The election of Al Gore over George W. Bush would be best for Canada, in the opinion of Raymond Chretien, Canadian ambassador to the United States.
The unprecedented endorsement came in a televised speech to federal officials as Chretien said: "We know Vice President Gore. He knows us. He's a friend of Canada."
Chretien should be reprimanded for his undiplomatic remarks, said Conservative Leader Joe Clark, who suggested that won't happen because the ambassador is Prime Minister Jean Chretien's nephew.
Bush "doesn't know us as much," Raymond Chretien said, adding the GOP candidate "would probably emphasize broad defense-security issues that might be a bit more difficult for us."
He recalled when a reporter on the comedy TV show This Hour Has 22 Minutes told Bush he had the support of the Canadian prime minister, "Jean Poutine." Bush replied: "Well, I appreciate his strong statement," not knowing the name was wrong.
(Poutine is french fries covered with gravy and cheese curds, popular in Quebec.)
As well, Gore is "still grateful for Canada."
Gore took his son, Albert, to Toronto General Hospital for surgery to restore movement to his right arm after a car crash in Baltimore in 1989.
Gore's election "probably would make life easier for us on broad environmental issues," the ambassador said, but "we will deal with whoever gets elected."
For Walkerton, pure water
will take several weeks
It will take another six to eight weeks to restore pure municipal water in Walkerton, Ontario, where 11 deaths are attributed to a bacterial outbreak.
Under pressure, Ontario Premier Mike Harris, whose Conservatives are being blamed for cutbacks and inadequate water testing, called a full inquiry into the E. coli crisis in the town of 5,000 people.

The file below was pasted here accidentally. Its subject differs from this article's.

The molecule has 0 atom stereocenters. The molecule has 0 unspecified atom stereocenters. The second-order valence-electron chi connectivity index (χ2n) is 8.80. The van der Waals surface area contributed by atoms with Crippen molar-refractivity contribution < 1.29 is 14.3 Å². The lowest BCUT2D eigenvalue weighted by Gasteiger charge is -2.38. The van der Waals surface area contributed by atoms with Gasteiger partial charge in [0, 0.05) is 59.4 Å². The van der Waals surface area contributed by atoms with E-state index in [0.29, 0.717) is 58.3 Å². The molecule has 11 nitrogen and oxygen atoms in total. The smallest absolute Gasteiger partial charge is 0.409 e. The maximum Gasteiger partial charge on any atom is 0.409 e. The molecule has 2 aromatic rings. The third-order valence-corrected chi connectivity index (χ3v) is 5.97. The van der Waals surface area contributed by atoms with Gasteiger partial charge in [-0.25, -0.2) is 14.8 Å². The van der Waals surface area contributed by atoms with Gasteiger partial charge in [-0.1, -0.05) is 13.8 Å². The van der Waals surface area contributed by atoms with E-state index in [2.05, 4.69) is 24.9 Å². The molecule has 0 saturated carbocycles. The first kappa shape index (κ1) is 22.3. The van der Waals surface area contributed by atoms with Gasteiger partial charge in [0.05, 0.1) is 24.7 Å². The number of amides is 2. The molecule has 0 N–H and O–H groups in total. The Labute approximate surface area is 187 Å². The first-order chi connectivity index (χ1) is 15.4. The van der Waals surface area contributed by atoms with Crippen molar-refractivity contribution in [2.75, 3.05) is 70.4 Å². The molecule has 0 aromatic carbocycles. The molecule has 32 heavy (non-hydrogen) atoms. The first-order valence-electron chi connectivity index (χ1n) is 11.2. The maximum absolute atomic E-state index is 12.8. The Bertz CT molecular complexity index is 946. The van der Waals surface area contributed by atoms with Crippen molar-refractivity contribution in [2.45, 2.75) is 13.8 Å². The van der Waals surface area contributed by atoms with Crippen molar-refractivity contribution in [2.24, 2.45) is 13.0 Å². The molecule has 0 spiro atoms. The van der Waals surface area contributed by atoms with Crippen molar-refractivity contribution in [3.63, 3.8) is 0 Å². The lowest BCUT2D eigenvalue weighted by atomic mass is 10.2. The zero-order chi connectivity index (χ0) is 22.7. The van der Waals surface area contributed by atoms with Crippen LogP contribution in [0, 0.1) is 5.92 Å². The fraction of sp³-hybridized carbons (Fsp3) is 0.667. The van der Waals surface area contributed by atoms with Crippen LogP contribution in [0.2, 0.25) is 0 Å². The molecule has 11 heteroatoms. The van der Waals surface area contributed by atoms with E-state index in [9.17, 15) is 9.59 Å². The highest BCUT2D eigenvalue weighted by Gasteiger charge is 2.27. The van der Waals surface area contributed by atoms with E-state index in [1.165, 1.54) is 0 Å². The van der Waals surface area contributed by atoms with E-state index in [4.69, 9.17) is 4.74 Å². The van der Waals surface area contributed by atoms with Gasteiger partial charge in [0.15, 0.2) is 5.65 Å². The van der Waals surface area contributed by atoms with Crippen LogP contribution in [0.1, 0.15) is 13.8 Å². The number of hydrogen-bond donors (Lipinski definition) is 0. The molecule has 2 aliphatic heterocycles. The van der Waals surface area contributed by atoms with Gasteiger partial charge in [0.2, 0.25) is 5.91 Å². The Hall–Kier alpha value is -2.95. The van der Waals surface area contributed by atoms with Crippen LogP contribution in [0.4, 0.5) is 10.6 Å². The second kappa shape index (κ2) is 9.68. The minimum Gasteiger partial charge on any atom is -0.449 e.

Harris said human error, not provincial funding cuts, are to blame.
So far, seven deaths have been linked directly to contaminated water while another four deaths are suspected after 1,000 people became ill.
Local and government officials were criticized for not acting immediately on test results showing problems with the supply.
Once people started getting sick, Dr. Murray McQuigge, medical officer of health, conducted his own tests and issued a boil-water order.
Facts and figures
Canada's dollar jumped more than 1 cent to 67.66 cents U.S. Friday as fears abated that the Bank of Canada would be unable to keep pace with the U.S. interest rate policy. The U.S. dollar was worth $1.4779 Canadian.
Mortgage rates dropped by about a third of a percent as inflation fears eased and the cost of borrowing dropped in the bond market.
The key interest rate remains at 6 percent while the prime lending rate is 7.5 percent.
Canadian stock markets were higher, with the Toronto Stock Exchange 300 Index at 9,747 points Friday and the Canadian Venture Exchange at 3,363 points.
Lotto 6-49: (Wednesday) 2, 5, 11, 25, 32 and 34; bonus number 39. (May 27) 11, 14, 18, 27, 30 and 42; bonus 22.
+ School students in Ontario will have to sing O Canada to "instill pride and respect" but the provincial government has backed away from ordering the daily recitation of a citizenship pledge.
The pledge, with a reference to Queen Elizabeth II, will instead be optional under a new code of conduct for students.
+ The Liberals would have won the last British Columbia election had voters known the socialist New Democratic Party's budget wouldn't be balanced, polling expert Julie Winram told a B.C. Supreme Court trial.
A citizens' group claims the party lied to voters and therefore won the election by fraud.
+ Arbitrator Bruce Outhouse ruled Friday the Canadian government must offer early retirement packages to all Cape Breton coal miners with at least 25 years' service, regardless of age. When the government decided to close its Nova Scotia mines this year it planned to give packages to miners 50 and older.
The ruling involves 246 miners and will cost $40-million.